Data privacy laws are legal frameworks that aim to protect the personal data of consumers.
Data privacy laws generally allow consumers to know what information a business collects about them, why the information is collected, and how the information will be handled. Laws also give people the right to determine Who can access their personal information.
Examples of data privacy laws include the Health Insurance Portability and Accountability Act (HIPAA), the payment card industry data security standard, the California Consumer Protection Act, and the General Regulation on EU Data Protection (GDPR).
Data privacy is often confused with data security, which focuses on protecting an organization’s technology and tools from cyber attacks.
Research firm Gartner predicts that modern privacy laws will cover the personal information of 75% of the world’s population by the end of 2023.
Compliance with data privacy laws
Companies must comply with regulatory data privacy requirements or face often significant fines. A violation of the GDPR, for example, can cost a business up to 20 million euros (over 22 million US dollars). A violation of HIPAA law can exceed $ 6 million.
To ensure compliance, organizations must align their information governance, processes, technologies, and people with data privacy requirements. According to Enza Iannopollo, senior analyst at Forrester Research, the best way to start is to follow these three general steps:
- Understand where data resides in your organization and what you are trying to protect;
- Map and analyze relevant regulatory requirements; and
- Translate legal constructs into controls, policies, behaviors, contracts, opinions and a shared culture.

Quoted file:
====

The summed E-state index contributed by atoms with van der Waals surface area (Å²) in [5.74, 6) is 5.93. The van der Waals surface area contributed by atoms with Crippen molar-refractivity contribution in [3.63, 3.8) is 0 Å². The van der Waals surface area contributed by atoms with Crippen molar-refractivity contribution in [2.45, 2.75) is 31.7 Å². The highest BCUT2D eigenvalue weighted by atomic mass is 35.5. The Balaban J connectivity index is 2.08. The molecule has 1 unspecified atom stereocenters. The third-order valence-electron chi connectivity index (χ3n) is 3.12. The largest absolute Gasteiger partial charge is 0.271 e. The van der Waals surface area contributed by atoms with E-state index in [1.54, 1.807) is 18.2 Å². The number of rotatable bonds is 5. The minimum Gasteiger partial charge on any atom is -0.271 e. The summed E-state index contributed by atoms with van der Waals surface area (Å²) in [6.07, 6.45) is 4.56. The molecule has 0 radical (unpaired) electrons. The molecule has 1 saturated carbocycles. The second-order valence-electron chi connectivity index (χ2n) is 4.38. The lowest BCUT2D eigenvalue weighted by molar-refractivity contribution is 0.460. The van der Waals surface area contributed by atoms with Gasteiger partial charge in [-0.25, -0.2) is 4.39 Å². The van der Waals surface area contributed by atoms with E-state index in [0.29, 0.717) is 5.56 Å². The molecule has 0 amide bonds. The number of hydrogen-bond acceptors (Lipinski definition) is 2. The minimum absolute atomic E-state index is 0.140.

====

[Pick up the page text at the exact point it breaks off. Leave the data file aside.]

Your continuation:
When did data privacy become a priority?
Europe was ahead of the United States when it came to protecting personal data. Sweden passed the first federal privacy law in 1973, followed by Germany in 1978 and the UK in 1998. Recent years have seen a significant growth in data privacy laws, spurred by the entry into force of the GDPR in 2018.
More recently, India, China, Canada, Japan, Brazil and South Korea have adopted or are in the process of adopting data privacy regulations. The United States has seen data privacy gain traction in several states, including California and Virginia, and experts expect federal law to emerge.
Why are people paying attention to data privacy now?
As the COVID-19 pandemic has prompted companies to overhaul their business processes, many workloads have been moved to the cloud, making data and applications accessible to remote workers and third parties when needed. The increased accessibility of data through the cloud, while very beneficial, has created more risks for data privacy. As a result, many organizations and watchdog organizations have become concerned about the protection of privacy.
In the United States, data privacy laws are in effect. Several states are working on the adoption of laws. Congress discussed the creation of a federal privacy law as well as a new privacy office.
Who benefits from data privacy?
Data privacy laws, in addition to giving consumers peace of mind, can benefit businesses that meet compliance requirements. When a business demonstrates compliance, consumers and third parties can know their data is respected and secure, which means they’re more likely to continue doing business with the business.
What technology can help with regulatory compliance?
Under certain data privacy laws, companies may be required to provide customers with access to their personal data or to delete data at a customer’s request. These processes can be complicated, requiring not only an understanding of the specific privacy laws that apply, but also exactly where customer data resides.
Vendors have developed a class of technologies to help meet the challenges of data privacy laws. Sometimes referred to as privacy management software or data privacy platforms, these products often include features such as managing cookie consent, managing data subject rights requests, managing privacy policies and notices, and compliance checks.
Suppliers include Privitar, Anonos, Immuta, BigID, OneTrust, D-ID, Duality, Truata, TrustArc, Wirewheel, ZLTech, and Ethyca.